Clinical Conundrum: Can I Use Alcohol With My Medications?

Uff…. One of the most challenging questions I get asked by patients is “Can I use alcohol with my medications?”  It is such a loaded question.  Here’s a few of my thoughts when patients ask me this.

  1. How much are we talking about?  It is near impossible to tell how much alcohol the patient is talking about when they ask this question.  Then, do we believe what they are saying, or are they being conservative in their assessment of how much they will drink.  The patient likely doesn’t know this answer for sure.  This is the million dollar question that is really hard to pin down.
  2. Are they elderly and at risk for falls.  Alcohol can be a substantial contributing factor to falls, disinhibition, confusion, and poor judgement.  Drug combinations, pharmacokinetics, and pharmacodynamics can certainly change in the elderly and may place this patient population at higher risk of problems.  Not to mention that typically the elderly are on more medications with more chronic health conditions.
  3. Which medications are they taking?  Some medications are definitely worse than others as far as potential interactions with alcohol.  A few common examples of meds that may be more concerning (this is definitely not an all inclusive list!)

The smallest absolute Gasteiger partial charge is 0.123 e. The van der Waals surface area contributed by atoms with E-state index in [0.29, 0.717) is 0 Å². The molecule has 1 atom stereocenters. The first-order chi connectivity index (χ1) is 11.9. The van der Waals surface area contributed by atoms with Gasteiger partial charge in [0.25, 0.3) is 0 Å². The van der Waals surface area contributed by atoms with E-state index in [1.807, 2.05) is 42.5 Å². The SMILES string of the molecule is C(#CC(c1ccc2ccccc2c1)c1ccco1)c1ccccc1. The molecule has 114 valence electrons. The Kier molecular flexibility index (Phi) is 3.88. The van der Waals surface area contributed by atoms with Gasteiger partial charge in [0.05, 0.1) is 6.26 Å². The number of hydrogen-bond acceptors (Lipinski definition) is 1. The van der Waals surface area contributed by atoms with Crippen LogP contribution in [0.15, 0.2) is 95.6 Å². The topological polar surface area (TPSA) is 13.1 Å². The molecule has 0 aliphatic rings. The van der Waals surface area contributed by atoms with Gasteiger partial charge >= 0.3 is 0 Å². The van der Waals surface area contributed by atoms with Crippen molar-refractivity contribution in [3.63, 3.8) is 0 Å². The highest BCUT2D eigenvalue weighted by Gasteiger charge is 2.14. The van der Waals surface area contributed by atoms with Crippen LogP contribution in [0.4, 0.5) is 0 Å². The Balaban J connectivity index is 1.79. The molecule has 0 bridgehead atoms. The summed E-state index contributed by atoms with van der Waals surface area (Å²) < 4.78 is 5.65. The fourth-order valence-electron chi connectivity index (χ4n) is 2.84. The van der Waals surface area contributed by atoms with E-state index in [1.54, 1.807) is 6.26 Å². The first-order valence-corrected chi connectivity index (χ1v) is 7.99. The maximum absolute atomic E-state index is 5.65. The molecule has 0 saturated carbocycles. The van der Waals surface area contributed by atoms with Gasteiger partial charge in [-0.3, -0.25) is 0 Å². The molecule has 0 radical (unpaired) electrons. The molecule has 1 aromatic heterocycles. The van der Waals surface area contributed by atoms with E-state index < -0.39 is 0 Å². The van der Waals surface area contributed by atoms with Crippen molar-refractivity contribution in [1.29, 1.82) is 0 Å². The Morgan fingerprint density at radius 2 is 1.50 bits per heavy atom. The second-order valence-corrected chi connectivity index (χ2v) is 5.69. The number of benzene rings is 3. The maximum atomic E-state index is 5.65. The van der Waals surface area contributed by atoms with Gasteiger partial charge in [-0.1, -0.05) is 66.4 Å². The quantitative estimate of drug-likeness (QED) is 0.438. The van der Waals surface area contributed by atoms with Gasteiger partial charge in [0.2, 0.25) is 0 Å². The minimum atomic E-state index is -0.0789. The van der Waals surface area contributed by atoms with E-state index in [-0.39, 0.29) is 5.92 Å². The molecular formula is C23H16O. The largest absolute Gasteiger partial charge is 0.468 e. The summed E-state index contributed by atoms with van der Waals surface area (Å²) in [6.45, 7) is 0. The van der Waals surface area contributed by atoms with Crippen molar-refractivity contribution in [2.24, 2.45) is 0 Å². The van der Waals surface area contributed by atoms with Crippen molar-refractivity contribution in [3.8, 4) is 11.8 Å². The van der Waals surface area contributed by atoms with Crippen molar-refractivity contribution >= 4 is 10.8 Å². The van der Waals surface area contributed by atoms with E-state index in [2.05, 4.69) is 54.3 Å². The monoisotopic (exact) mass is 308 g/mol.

1. Metronidazole
    2. Benzodiazepines
    3. Psychotropic medications
    4. Opioids
    5. Other sedatives/hypnotics
  4. What conditions do they have?  Having kidney disease and problems with dehydration may complicate this.  Factor in the potential for using diuretics, NSAIDs, and/or ACE Inhibitors and the alcohol may exacerbate a potential dehydration scenario.
  5. Do you think the patient might have an underlying problem with substance abuse? Chronic alcohol use can lead to a substantial amount of medical problems.  Identifying patients at risk for alcohol abuse for further assessment and getting them any help they might need is important part of our job as healthcare professionals.

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  1. James poole

    I have actually been asked if I can smoke weed with warfarin? Need I say I was working for the state. I gave the usual disclaimer that my information was not that inclusive but didn’t think so as weed was not known to me to be involved in blood clotting

  2. Margaret Frankowski

    Fast heartbeat,nausea,vomiting,tingling may happen if Septra or Trimethoprim is combined with alcohol.


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Written By Eric Christianson

August 9, 2017

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